Dade City station

Dade City station is a railroad station and historic site located in Dade City, Florida, United States. The station is located on CSX's S-Line, which runs along the east side of the building. On July 15, 1994, it was added to the U.S. National Register of Historic Places.

Dade City, FL
Dade City ACL Railroad Depot7.jpg
Platform side view of Dade City station
General information
Location14218 U.S. Highway 98
Dade City, Florida
Owned byAmtrak
Line(s)Thruway Motorcoach service to the Silver Meteor and Silver Star
Platforms1 side platform
Tracks3 (2 active)
ConnectionsPasco County Public Transportation
Other information
Station codeDDE
Former services
Preceding station BSicon LOGO Amtrak2.svg Amtrak Following station
toward Miami
toward New York
Preceding station Atlantic Coast Line Railroad Following station
Triliby High Springs – Lakeland Vitis
toward Lakeland
Dade City Atlantic Coast Line Railroad Depot
Dade City station is located in Florida
Dade City station
Dade City station is located in the United States
Dade City station
LocationDade City, Florida
Coordinates28°21′52″N 82°11′4″W / 28.36444°N 82.18444°W / 28.36444; -82.18444Coordinates: 28°21′52″N 82°11′4″W / 28.36444°N 82.18444°W / 28.36444; -82.18444
Architectural styleMasonry Vernacular
NRHP reference No.94000706[1]
Added to NRHPJuly 15, 1994


Built in 1912 by the Atlantic Coast Line Railroad (now CSX Transportation), it is located on the U.S. 98/301 Bypass, across the street from East Meridian Avenue (SR 52). Until 1957 it served as a station on a secondary mainline from Trilby to Tampa, serving the ACL's Southland en route to Tampa.[3]

In 1971, most passenger service in the United States was transferred to Amtrak, but Dade City still remained without passenger service.[4] Throughout the latter part of the 20th century, Amtrak would move trains off and onto the S-Line. Some of these trains include the Silver Meteor, Silver Star, Floridian, and Palmetto. However, Dade City still remained without service. Finally, in 1990, Amtrak brought passenger service back to Dade City by rerouting the Silver Star over the S-Line through Ocala and Wildwood, FL to Miami.[5] Amtrak later rerouted the Silver Star again to the CSX A-Line through Orlando in 1996, and instead revived the Silver Palm along the S-Line, where it would keep its name, sleepers, and diner until 2002. In 2002, the train would be renamed back to Palmetto.[6][7] Two years later, the Palmetto was truncated to Savannah, Georgia on November 1, 2004, prompting Amtrak to revive Silver Star service to Tampa along the CSX A-Line shared by the current Silver Meteor, and part of the suspended Sunset Limited, and ending passenger service to Dade City once again. Today, the station operates as a museum, and Amtrak's Thruway Motorcoach bus service between Jacksonville and Lakeland still uses the station building.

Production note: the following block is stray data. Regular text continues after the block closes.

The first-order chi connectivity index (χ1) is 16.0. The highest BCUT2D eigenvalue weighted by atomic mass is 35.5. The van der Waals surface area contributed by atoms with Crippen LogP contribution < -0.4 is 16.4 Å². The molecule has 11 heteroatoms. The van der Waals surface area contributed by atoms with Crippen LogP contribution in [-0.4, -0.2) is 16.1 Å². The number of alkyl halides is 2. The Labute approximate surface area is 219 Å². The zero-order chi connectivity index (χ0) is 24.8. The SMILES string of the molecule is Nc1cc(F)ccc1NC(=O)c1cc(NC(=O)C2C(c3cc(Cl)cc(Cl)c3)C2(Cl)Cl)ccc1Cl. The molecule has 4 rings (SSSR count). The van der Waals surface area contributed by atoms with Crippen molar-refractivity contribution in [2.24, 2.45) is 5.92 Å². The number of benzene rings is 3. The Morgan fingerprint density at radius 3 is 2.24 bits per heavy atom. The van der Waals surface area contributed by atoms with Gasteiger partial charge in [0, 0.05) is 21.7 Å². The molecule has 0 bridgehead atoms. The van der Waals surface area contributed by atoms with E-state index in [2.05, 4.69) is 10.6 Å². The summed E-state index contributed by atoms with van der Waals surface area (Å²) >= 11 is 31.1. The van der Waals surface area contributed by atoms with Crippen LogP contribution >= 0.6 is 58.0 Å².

The station was preserved and reopened as a tourist destination with a grand re-opening held on October 23, 2008.[2] Through efforts from the city and local residents, the depot was transformed into the Dade City Heritage and Cultural Museum in 2018, where it now houses artifacts, photographs, documents, and records of historic places and longtime residents of Dade City. The museum consists of a main exhibition space, a model train room, and a Community Archive and Reading Room, where residents can conduct research on Dade City's people and history. The museum is a registered 501(c)3 non-profit and maintains close ties to the city of Dade City.



  1. ^ "National Register Information System". National Register of Historic Places. National Park Service. July 9, 2010.
  2. ^ a b Travis, Helen Anne (October 23, 2008). "Depot takes berth in history". Tampa Bay Times. St. Petersburg, FL. p. 42 – via  
  3. ^ "Atlantic Coast Line". Official Guide of the Railways. December 1954. Table 30.
  4. ^ Amtrak Timetable effective December 17, 1971, p. 59
  5. ^ Amtrak Timetable effective April 1, 1990, p. 35
  6. ^ Amtrak Timetable effective November 10, 1996, p. 29
  7. ^ Amtrak Timetable effective April 29, 2002, p. 33

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